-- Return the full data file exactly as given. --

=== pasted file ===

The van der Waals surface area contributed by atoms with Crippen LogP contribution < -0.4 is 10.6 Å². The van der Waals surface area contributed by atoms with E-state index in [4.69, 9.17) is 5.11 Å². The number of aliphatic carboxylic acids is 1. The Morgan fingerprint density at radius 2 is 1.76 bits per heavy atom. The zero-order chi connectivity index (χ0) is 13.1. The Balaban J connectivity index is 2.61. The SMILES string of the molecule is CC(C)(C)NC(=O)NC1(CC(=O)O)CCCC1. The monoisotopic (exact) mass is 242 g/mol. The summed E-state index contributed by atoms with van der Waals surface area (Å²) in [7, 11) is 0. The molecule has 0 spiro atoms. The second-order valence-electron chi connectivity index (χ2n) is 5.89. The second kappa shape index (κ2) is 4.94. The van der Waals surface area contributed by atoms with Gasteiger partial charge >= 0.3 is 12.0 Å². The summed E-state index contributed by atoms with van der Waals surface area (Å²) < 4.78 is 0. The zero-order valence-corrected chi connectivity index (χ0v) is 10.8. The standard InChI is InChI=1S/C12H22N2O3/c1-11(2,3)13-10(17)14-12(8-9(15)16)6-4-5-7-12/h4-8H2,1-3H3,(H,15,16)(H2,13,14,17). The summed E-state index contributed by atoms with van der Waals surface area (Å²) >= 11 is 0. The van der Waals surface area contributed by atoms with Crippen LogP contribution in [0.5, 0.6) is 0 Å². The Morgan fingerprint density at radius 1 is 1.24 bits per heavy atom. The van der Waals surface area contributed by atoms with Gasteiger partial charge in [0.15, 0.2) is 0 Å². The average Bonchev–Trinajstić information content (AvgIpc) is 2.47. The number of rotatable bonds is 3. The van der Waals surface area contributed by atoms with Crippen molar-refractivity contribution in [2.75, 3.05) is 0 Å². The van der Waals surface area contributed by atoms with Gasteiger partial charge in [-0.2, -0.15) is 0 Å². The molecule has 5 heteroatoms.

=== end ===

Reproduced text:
The van der Waals surface area contributed by atoms with Crippen LogP contribution < -0.4 is 10.6 Å². The van der Waals surface area contributed by atoms with E-state index in [4.69, 9.17) is 5.11 Å². The number of aliphatic carboxylic acids is 1. The Morgan fingerprint density at radius 2 is 1.76 bits per heavy atom. The zero-order chi connectivity index (χ0) is 13.1. The Balaban J connectivity index is 2.61. The SMILES string of the molecule is CC(C)(C)NC(=O)NC1(CC(=O)O)CCCC1. The monoisotopic (exact) mass is 242 g/mol. The summed E-state index contributed by atoms with van der Waals surface area (Å²) in [7, 11) is 0. The molecule has 0 spiro atoms. The second-order valence-electron chi connectivity index (χ2n) is 5.89. The second kappa shape index (κ2) is 4.94. The van der Waals surface area contributed by atoms with Gasteiger partial charge >= 0.3 is 12.0 Å². The summed E-state index contributed by atoms with van der Waals surface area (Å²) < 4.78 is 0. The zero-order valence-corrected chi connectivity index (χ0v) is 10.8. The standard InChI is InChI=1S/C12H22N2O3/c1-11(2,3)13-10(17)14-12(8-9(15)16)6-4-5-7-12/h4-8H2,1-3H3,(H,15,16)(H2,13,14,17). The summed E-state index contributed by atoms with van der Waals surface area (Å²) >= 11 is 0. The van der Waals surface area contributed by atoms with Crippen LogP contribution in [0.5, 0.6) is 0 Å². The Morgan fingerprint density at radius 1 is 1.24 bits per heavy atom. The van der Waals surface area contributed by atoms with Gasteiger partial charge in [0.15, 0.2) is 0 Å². The average Bonchev–Trinajstić information content (AvgIpc) is 2.47. The number of rotatable bonds is 3. The van der Waals surface area contributed by atoms with Crippen molar-refractivity contribution in [2.75, 3.05) is 0 Å². The van der Waals surface area contributed by atoms with Gasteiger partial charge in [-0.2, -0.15) is 0 Å². The molecule has 5 heteroatoms.